"What we are trying to do is evolve the understanding of what's going on," K.C. Conway, the Colliers economist who authored the report, says. "The real story now is what is the inland story and from that who wins and who has the opportunity to participate the most. If we move a lot of cargo into ports, but we can't move it inland because the airports don't have the infrastructure, growth will be impeded in that particular region."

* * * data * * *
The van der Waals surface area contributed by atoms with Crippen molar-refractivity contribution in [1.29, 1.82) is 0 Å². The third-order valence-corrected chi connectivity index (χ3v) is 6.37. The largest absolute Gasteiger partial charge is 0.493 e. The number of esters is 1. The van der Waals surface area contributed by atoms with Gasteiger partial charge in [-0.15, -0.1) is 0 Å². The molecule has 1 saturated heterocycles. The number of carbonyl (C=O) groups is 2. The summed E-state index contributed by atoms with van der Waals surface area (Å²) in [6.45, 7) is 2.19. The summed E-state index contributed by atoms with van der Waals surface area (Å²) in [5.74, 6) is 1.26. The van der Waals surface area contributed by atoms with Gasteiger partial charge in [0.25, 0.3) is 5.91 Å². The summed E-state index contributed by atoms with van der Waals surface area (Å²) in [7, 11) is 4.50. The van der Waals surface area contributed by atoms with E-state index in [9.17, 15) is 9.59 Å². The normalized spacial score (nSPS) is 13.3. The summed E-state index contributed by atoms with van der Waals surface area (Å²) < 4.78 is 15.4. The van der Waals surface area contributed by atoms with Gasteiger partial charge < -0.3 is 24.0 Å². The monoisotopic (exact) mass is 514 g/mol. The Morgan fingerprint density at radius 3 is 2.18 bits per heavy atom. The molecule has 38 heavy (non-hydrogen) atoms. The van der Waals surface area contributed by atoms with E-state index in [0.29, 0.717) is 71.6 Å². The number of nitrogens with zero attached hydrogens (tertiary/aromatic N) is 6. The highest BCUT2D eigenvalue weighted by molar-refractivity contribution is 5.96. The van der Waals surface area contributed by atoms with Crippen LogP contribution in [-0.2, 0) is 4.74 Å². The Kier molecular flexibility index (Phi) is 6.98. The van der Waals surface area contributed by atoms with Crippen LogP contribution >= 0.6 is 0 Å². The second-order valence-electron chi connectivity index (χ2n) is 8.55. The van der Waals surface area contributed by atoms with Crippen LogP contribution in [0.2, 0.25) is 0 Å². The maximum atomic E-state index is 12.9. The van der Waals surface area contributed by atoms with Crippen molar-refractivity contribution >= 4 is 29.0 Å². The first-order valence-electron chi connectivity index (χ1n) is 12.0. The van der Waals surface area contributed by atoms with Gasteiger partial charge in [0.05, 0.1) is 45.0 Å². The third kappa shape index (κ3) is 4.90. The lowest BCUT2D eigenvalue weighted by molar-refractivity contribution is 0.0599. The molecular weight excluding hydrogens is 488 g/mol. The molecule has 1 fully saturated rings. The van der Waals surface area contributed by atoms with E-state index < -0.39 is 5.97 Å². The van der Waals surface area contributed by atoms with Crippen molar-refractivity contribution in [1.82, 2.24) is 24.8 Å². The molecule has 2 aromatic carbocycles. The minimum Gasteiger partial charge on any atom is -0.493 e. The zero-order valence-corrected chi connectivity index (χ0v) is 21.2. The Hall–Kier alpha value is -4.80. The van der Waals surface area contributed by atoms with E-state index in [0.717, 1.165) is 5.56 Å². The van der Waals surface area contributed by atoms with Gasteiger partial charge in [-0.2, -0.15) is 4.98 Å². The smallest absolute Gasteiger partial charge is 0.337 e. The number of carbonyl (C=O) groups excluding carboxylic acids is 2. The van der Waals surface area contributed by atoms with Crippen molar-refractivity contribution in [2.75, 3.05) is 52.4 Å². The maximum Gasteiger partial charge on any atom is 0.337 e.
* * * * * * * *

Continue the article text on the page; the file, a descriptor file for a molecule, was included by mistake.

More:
The Colliers report states that within three to five years, there will be just a half dozen dominant U.S. air cargo markets. Candidates include Memphis, Louisville, Columbus, Miami, New York, Miami, Los Angeles, Seattle and Denver. Because of the costs involved, air cargo in the U.S. will follow the same hub-and-spoke model adopted by passenger air carriers to maximize traffic. Airports that lack a port partnership won't be a dominant air cargo market in five years.
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